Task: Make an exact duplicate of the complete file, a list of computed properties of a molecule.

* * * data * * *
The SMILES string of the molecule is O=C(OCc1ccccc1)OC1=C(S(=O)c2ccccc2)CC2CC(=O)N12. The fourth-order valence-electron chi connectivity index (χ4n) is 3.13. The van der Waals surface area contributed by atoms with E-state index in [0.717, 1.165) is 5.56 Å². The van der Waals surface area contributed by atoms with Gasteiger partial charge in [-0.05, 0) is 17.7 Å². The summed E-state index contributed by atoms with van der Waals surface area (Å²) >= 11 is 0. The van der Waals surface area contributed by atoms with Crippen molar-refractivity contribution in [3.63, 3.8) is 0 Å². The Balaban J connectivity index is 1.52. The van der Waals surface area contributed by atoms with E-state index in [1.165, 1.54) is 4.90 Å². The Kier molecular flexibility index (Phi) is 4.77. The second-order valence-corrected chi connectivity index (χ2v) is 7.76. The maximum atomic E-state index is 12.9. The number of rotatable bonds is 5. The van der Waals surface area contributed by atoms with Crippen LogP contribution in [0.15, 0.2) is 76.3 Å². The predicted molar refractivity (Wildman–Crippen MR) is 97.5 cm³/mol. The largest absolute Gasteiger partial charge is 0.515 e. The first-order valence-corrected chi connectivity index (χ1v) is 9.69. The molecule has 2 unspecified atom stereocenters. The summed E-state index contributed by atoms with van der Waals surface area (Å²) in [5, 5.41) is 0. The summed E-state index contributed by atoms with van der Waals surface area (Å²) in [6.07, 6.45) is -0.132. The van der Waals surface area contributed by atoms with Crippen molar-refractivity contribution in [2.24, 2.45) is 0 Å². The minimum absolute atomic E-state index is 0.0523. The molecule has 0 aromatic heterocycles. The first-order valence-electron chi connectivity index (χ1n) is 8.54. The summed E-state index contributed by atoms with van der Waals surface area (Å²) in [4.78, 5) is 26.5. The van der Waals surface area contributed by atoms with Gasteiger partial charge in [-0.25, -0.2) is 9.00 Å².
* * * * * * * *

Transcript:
The SMILES string of the molecule is O=C(OCc1ccccc1)OC1=C(S(=O)c2ccccc2)CC2CC(=O)N12. The fourth-order valence-electron chi connectivity index (χ4n) is 3.13. The van der Waals surface area contributed by atoms with E-state index in [0.717, 1.165) is 5.56 Å². The van der Waals surface area contributed by atoms with Gasteiger partial charge in [-0.05, 0) is 17.7 Å². The summed E-state index contributed by atoms with van der Waals surface area (Å²) >= 11 is 0. The van der Waals surface area contributed by atoms with Crippen molar-refractivity contribution in [3.63, 3.8) is 0 Å². The Balaban J connectivity index is 1.52. The van der Waals surface area contributed by atoms with E-state index in [1.165, 1.54) is 4.90 Å². The Kier molecular flexibility index (Phi) is 4.77. The second-order valence-corrected chi connectivity index (χ2v) is 7.76. The maximum atomic E-state index is 12.9. The number of rotatable bonds is 5. The van der Waals surface area contributed by atoms with Crippen LogP contribution in [0.15, 0.2) is 76.3 Å². The predicted molar refractivity (Wildman–Crippen MR) is 97.5 cm³/mol. The largest absolute Gasteiger partial charge is 0.515 e. The first-order valence-corrected chi connectivity index (χ1v) is 9.69. The molecule has 2 unspecified atom stereocenters. The summed E-state index contributed by atoms with van der Waals surface area (Å²) in [5, 5.41) is 0. The summed E-state index contributed by atoms with van der Waals surface area (Å²) in [6.07, 6.45) is -0.132. The van der Waals surface area contributed by atoms with Crippen molar-refractivity contribution in [2.24, 2.45) is 0 Å². The minimum absolute atomic E-state index is 0.0523. The molecule has 0 aromatic heterocycles. The first-order valence-electron chi connectivity index (χ1n) is 8.54. The summed E-state index contributed by atoms with van der Waals surface area (Å²) in [4.78, 5) is 26.5. The van der Waals surface area contributed by atoms with Gasteiger partial charge in [-0.25, -0.2) is 9.00 Å².